NEW YORK (GenomeWeb News) – Whole-genome sequencing is providing new insights into the frequency and nature of spontaneous genetic mutations in yeast.
In a paper appearing online in Proceedings of the National Academy of Sciences last Thursday, a team of American researchers used 454 pyrosequencing to detect spontaneous mutations in four Saccharomyces cerevisiae lines. The work is providing a whole-genome view of the small and large mutations that tend to arise in yeast — findings that can inform comparative studies between organisms and, more broadly, improve scientists’ understanding of evolution.
“Mutation provides the resources on which natural selection can act,” lead author Michael Lynch, a biologist at Indiana University, told GenomeWeb Daily News today. “To me, that’s sort of the bottom line for understanding evolution.”
Despite the fact that spontaneous mutations influence everything from evolutionary genetics to inheritance and genetic disease, scientists still know relatively little about the frequency and nature of such mutations, particularly on a whole-genome level.
For this study, Lynch and his co-workers used 454 pyrosequencing to sequence four haploid lines of the model organism S. cerevisiae. The lines were derived from the same parent strain and put through single-cell bottlenecks for three to four days or roughly 200 cell cycles.
About half the genome yielded sequence data that was sufficient for analysis. Overall, the researchers found a genome-wide mutation rate of roughly 0.32 per cell division.
The per-base mutation rate wasn’t much different from that reported previously using different methods, Lynch noted. And most of the small-scale mutations detected were base-substitutions.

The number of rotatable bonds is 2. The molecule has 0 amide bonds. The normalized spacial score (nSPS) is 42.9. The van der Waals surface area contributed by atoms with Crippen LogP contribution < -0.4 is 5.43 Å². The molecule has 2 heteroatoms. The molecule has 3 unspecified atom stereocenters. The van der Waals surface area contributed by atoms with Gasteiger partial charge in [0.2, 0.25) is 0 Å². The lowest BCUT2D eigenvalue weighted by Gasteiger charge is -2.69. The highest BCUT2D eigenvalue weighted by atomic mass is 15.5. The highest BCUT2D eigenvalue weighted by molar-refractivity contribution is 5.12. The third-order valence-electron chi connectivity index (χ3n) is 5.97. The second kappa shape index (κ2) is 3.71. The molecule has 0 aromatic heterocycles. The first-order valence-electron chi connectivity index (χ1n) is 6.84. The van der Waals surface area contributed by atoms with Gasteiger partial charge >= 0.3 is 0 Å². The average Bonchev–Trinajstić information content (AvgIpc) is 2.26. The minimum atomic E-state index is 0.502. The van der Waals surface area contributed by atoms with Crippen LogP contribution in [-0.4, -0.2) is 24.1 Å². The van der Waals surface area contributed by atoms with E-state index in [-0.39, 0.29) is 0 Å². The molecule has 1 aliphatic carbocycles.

Of the 33 base-substitutions detected, G/C to A/T mutations occurred more often than mutations in the other direction. On the other hand, the researchers detected just one single-base-pair deletion and one three-base-pair inversion.
More unexpectedly, the nuclear genome actually had a very high rate of large mutations (more than a thousand base pairs in size), especially segmental duplications and deletions. Indeed, Lynch noted, the whole-genome view uncovered as many large mutations as it did point mutations.
The researchers also noticed some unusual things during microarray and sequencing experiments, Lynch said. For instance, during sequencing they got much higher coverage than anticipated for some parts of the genome, while those regions with lower coverage yielded about half as much information as expected.
Based on these and other observations, the researchers concluded that the haploid yeast cells were actually diploidizing over time — a phenomenon previously reported by others.
“Most of the time when you think you’re dealing with a haploid line, you’re probably dealing with a diploid,” Lynch said. “[The yeast] clearly like to be diploid.” What drives this diploidization and how it occurs is still largely unknown, though Lynch noted that individual chromosomes seem to diploidize individually such that the whole genome doesn’t seem to become diploid at once.
More research is necessary to get a genome-wide view of mutation rates in other organisms. But preliminary comparisons presented in the paper suggest the yeast nuclear mutation rates are comparable to those observed in Drosophila and humans. C. elegans, on the other hand, appears to have a much higher mutation rate, based on PCR analysis and sequencing of limited regions of the genome.
The team is currently using the whole-genome sequencing approach to understand spontaneous mutation in other organisms, such as a type of paramecium, Daphnia (water flea), and Arabidopsis.
Lynch said the team is also interested in understanding how specific mutations — for example, in mismatch repair genes or polymerase genes — affect spontaneous mutation rates. “I think we’ll be able to do that in the not too distant future,” he said.